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G Suite Admins Blog > G Suite Admin, G Suite Business

Managing Multiple Domains with Google Apps

The Google Apps customer account uses the organization’s internet domain. Users can get access to Google Apps simply by signing in to the user accounts on the domain. A lot of organizations have multiple internet domains which might represent distinct business units, geographies or brands. The user with accounts on any of such domains need the access to the same shared set of Google Apps since they need to be able to work with users in other domains within the same organization. There are a number of approaches offered by Google Apps Migration with which one can manage the multiple domains. It is a critical activity to decide on the best approach of Google Apps deployment for the business operations. The key terms in the decision making process are:

  • Domains: it is the unique name that appears in the URLs for the websites and after the “@” sign in the user’s email addresses. It also taken a standard internet suffix such as google.com.
  • Accounts: a Google Apps account is a unified sign-in system that gives access to Google Apps products that the organization managers.
  • Aliases: the Google Apps account is primarily identified by its primary domain and a user’s account by his primary email address. Aliases are alternate names for the domain or a user’s primary email address.

Before the Google Apps is deployed:

  • Conduct an inventory of the domain names owned by the organization which are to be added to the Google Apps Migration account.
  • Choose the primary domain name.
  • Confirm that none of the domains are already using Google Apps.

In order to manage the Internet domain, the organization has three major configuration options with Google Apps. The following three are the options with brief details:

  1. Single Domain Google Apps Account: This is a default configuration for Google Apps since it is the simplest. This allows for a single domain (primary) that has all the email addresses of the users. The user can also have email aliases with varying user names but all the email addresses are “@” the primary domain.
  1. Multiple Domain Google Apps Account: An organization will have further three options for managing multiple domains in a single account:
  • Primary Domain and Domain Aliases: This configuration, the organization can provision all user accounts in the primary domain. All user accounts have a primary email address in the primary domain and an alternate one in each alias domain. To set up this configuration, one needs to add all users to the primary domain and add additional domain name to Google Apps account as domain aliases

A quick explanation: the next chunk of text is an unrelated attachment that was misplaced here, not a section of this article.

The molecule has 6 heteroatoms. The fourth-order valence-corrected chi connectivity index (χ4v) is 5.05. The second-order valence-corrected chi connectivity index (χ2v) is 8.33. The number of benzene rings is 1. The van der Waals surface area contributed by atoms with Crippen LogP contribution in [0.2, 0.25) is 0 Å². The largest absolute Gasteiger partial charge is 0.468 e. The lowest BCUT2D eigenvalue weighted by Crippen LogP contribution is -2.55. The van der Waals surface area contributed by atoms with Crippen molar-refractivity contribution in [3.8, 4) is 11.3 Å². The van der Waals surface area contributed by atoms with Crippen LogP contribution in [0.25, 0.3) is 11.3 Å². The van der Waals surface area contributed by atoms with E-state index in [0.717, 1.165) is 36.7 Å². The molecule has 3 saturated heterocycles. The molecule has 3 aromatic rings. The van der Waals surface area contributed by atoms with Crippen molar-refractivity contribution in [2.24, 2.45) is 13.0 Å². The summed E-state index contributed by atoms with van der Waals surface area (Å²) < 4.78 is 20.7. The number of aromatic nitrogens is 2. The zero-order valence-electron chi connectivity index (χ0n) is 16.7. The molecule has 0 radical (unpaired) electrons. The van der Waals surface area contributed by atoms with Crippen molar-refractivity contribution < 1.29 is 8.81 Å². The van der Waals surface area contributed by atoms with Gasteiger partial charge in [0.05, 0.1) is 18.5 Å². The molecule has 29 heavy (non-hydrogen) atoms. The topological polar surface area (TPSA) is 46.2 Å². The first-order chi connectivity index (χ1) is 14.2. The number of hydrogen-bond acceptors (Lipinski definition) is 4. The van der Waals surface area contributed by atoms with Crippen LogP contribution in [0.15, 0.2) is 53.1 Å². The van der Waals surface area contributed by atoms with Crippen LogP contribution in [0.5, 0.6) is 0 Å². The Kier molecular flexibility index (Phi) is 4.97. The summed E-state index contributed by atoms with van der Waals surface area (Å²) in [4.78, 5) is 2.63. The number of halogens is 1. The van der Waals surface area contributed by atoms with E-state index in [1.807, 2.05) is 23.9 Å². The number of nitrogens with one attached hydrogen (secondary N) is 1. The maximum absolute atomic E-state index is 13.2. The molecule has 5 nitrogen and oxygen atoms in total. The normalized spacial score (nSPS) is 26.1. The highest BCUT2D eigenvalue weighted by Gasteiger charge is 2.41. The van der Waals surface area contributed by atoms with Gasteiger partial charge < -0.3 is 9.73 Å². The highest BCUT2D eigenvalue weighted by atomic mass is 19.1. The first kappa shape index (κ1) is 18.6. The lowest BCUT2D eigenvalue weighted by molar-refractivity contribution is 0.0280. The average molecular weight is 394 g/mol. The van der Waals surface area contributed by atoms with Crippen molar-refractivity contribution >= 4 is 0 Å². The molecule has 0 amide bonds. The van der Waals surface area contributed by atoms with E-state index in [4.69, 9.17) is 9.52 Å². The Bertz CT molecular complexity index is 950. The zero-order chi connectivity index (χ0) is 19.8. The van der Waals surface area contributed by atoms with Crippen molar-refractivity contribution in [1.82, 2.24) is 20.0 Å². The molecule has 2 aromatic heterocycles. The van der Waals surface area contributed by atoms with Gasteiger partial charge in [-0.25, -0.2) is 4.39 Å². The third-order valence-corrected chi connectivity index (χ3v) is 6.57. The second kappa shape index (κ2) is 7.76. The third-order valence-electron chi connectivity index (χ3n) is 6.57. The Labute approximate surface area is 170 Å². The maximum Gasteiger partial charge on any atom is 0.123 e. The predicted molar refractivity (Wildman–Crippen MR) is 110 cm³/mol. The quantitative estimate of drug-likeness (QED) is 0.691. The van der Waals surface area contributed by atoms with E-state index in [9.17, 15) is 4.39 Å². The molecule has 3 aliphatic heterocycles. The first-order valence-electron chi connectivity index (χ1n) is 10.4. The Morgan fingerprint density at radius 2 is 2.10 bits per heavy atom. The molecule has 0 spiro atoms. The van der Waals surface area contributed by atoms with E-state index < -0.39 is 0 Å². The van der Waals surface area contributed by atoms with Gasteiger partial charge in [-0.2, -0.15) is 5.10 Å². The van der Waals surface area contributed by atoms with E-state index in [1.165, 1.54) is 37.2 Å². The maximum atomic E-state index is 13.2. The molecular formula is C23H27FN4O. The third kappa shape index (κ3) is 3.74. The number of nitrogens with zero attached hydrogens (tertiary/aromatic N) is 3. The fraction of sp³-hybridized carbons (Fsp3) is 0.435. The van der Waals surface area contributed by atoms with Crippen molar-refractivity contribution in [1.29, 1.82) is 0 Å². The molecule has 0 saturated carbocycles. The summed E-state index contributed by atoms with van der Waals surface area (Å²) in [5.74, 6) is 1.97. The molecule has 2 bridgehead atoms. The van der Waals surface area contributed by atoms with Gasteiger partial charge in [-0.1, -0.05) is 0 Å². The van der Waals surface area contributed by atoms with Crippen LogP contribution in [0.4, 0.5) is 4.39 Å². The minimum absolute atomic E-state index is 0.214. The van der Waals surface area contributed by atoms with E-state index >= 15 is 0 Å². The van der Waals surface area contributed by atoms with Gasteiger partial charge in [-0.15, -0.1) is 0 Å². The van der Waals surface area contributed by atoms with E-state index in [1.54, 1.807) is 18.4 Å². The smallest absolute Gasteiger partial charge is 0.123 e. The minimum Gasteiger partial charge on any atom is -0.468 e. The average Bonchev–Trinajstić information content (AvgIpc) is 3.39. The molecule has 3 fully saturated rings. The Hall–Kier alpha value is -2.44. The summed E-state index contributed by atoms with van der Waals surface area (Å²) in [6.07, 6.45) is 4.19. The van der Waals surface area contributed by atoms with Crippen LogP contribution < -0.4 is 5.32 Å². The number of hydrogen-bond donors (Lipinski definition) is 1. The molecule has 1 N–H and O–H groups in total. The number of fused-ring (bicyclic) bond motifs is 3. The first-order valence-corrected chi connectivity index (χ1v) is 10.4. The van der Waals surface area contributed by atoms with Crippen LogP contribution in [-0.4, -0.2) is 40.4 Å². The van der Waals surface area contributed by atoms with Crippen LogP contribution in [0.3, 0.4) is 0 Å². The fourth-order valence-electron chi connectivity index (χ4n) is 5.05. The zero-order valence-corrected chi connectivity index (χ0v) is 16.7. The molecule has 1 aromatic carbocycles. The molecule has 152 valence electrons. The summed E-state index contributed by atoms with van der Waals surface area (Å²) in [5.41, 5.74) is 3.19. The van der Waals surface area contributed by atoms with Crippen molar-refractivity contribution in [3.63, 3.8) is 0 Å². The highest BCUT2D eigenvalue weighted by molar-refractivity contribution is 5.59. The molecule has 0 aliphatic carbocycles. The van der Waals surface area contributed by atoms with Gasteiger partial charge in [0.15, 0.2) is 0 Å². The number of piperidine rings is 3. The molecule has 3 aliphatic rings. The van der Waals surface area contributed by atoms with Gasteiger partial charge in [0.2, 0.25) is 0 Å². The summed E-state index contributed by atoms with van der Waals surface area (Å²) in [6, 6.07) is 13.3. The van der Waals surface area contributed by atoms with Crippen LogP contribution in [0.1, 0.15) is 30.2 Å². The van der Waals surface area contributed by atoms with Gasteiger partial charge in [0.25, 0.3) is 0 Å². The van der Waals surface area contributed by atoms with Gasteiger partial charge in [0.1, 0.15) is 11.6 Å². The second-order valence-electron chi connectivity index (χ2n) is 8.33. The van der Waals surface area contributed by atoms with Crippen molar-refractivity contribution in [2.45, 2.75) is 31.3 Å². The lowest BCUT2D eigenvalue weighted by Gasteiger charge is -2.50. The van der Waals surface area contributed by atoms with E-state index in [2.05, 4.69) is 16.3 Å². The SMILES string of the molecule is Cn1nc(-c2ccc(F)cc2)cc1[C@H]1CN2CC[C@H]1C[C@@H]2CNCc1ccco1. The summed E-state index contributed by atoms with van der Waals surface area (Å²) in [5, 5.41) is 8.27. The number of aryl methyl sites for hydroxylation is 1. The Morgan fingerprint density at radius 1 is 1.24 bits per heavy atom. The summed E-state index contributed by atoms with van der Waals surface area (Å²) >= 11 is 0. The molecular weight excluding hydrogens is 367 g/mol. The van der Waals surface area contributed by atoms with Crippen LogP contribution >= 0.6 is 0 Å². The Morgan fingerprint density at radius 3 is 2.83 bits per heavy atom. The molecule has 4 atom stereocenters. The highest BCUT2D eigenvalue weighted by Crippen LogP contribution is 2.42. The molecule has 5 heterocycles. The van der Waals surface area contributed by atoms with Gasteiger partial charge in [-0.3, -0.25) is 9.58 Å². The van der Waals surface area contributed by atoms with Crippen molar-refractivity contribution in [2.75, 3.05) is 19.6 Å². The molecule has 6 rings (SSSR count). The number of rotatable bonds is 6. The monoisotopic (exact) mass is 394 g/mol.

• Primary Domain and Non-Primary Domains: With this, one can have two separate domains each with a unique set of user accounts. The same username can refer to different users in different domains. To set this configuration, add additional domain to the Google Apps account as non-primary domains and then add users to each domain.
  • Multiple Domains and Domain Aliases: this is a combination of the first two. To set this configuration add the additional domain to the Google Apps account as non-primary domains and domain aliases and verify that the domain names are owned. After that, add users to each domain based on which domain the user’s primary email address is wanted.
  1. Multiple Google Apps Accounts: This is the complex option for managing multiple domains in order to create multiple separate Google Apps accounts. This approach gives flexibility in some areas while increases the cost of management overhead. In this option, there are multiple Google Apps Migration accounts each of which uses one of the previously mentioned configurations. Each account will have its own primary domain. Also, there will be a separate Google administrator control panel for each of those accounts which will enable the configuration of certain account wide settings differently for different domains.

In order to know which of the above mentioned approach is best for an organization, the following have to be taken into consideration:

  • The number of internet domains owned by the organization.
  • The number of business units existing in the organization.
  • How the user identity is being managed in each domain.
  • The type of current domain administration model.